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Dry summer brings out aggressive yellowjackets, which is bad news for honey bees

August 10, 2018
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A honey bee hive displayed by Douglas County Bees at the OSU Extension booth at the Douglas County Fair. The queen bee, which has a yellow spot on her back, is surrounded by worker bees.

Outdoor barbecues this time of year can be a challenge while fighting with pervasive yellowjackets for a bite of chicken, steak or fruit salad.

If you think those stinging pests seem more prevalent than normal this summer, you are not alone.

People are seeing larger than usual numbers of the yellowjackets in their yards and gardens and around the barbecues this year.

But family gatherings are not the only places where the bees are causing problems. Local beekeepers say the carnivorous insects can decimate a honey bee hive.

“We tend to see more of them because it’s hot and dry earlier this year,” said Rob Burns, a master gardener at the Oregon State University Extension Service in Roseburg. “They are actively foraging and they will attempt to attack a honey bee hive, but a strong honey bee hive will be able to defend itself.”

David Humbert, who has had honey bee hives on his property on Boomer Hill for about three years, lost half of his bees last year because of yellowjackets.

“They’ll go into the hives — they’re hunting for protein to make it through the winter — and they’ll catch the bees and bite their heads off,” Humbert said. “A dozen yellowjackets can just clean out 50,000 bees.”

Gloria McCrea, of Roseburg, keeps two hives on her property and said she is also having problems will the yellowjackets going after her hives. She has put out some traps to try to combat the problem, but it doesn’t seem to help.

“They’re attacking my bees now,” she said. “They fly in and decimate it, and they kill the bees.”

Honey bees do have guards, and if they have enough, they can protect their hive from the invaders. Humbert said beekeepers do have ways to combat the invasion of the hungry yellowjackets, by using baited traps for yellowjackets, wasps and hornets.

“If you put it out in the April-May time frame and you catch the queens, then no nests,” Humbert said.

He said if you have the problem during the summer, you can use the same trap and put some cat food in it and that will attract them to the trap.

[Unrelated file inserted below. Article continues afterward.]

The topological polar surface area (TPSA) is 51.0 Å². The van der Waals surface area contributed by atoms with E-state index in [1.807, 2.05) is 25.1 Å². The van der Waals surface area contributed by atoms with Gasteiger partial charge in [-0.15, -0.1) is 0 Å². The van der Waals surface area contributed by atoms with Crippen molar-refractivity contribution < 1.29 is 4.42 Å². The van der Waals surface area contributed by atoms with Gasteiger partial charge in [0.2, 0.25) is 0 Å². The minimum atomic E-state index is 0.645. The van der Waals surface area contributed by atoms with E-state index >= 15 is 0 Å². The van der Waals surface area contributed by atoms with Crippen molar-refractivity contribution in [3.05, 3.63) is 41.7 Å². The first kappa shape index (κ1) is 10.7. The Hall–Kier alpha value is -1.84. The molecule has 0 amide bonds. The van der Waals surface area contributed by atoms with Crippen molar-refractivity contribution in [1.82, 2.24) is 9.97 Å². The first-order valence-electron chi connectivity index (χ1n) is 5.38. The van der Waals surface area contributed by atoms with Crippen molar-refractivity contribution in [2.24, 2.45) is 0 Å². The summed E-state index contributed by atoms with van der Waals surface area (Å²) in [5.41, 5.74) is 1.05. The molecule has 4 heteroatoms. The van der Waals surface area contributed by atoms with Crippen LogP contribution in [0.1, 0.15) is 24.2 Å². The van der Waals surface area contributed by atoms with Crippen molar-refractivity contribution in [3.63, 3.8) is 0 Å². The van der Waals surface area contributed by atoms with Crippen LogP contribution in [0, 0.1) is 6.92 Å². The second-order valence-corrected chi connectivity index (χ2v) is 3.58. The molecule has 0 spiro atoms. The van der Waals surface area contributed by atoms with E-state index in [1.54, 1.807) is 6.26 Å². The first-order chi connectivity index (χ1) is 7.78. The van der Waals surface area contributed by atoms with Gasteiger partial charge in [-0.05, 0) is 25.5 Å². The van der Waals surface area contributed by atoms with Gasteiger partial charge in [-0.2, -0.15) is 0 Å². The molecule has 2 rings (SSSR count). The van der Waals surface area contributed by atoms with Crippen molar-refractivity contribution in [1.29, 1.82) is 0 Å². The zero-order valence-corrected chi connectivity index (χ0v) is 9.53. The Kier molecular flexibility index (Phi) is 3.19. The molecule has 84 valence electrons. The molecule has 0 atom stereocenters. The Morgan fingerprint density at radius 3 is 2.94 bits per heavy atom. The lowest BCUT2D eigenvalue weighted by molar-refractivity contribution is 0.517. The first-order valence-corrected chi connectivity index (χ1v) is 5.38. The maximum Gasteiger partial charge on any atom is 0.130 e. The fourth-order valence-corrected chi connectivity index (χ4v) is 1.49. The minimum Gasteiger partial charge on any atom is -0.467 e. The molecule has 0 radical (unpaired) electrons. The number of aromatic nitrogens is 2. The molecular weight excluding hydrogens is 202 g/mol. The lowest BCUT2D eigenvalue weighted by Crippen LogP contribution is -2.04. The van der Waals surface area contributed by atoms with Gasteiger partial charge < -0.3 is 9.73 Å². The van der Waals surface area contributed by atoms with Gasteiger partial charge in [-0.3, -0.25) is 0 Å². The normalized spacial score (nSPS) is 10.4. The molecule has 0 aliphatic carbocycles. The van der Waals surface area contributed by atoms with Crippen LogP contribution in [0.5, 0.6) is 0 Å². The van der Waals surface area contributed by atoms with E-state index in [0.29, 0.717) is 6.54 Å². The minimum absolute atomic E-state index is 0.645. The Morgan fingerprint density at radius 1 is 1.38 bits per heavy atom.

Jack Reilly of Roseburg has just one hive, but he estimates about 60,000 to 70,000 honey bees call it home. He’s seen the war between the bees first hand.

“The bees are so docile, but one day I couldn’t get near the hive, so I watched with binoculars from a distance and there was a life and death struggle between the yellowjackets and the guard bees, so I hung traps, and in 24 hours, I filled one trap and the other one three-quarters,” Reilly said. “That’s how many yellow jackets were on the property.”

The guard bees, Reilly said, will go after a yellowjacket, but if there are too many yellowjackets and not enough guard bees, the invaders can overpower them.

Burns said the insects are opportunists and if you’re having a barbecue, it might be best to go inside because they will find the food.

“If you’re bringing food out to a picnic table, you’re going to attract a lot of yellowjackets,” Burns said.

If you’re planning an outside activity, you can try to identify the nest beforehand.

“You can eliminate them with a stream of insecticide straight into the nest during evening hours,” said Master Gardener Chris Rusch.

But despite the problems that yellowjackets can cause, they do have their place. They feed on insects, rotten meat, fallen fruit and vegetables, and help keep trash cleaned up.

The OSU Extension Service recommends that if you do have to spray a yellowjacket nest, wait until it’s cool use an insecticide labeled for yellowjacket control and follow the directions.

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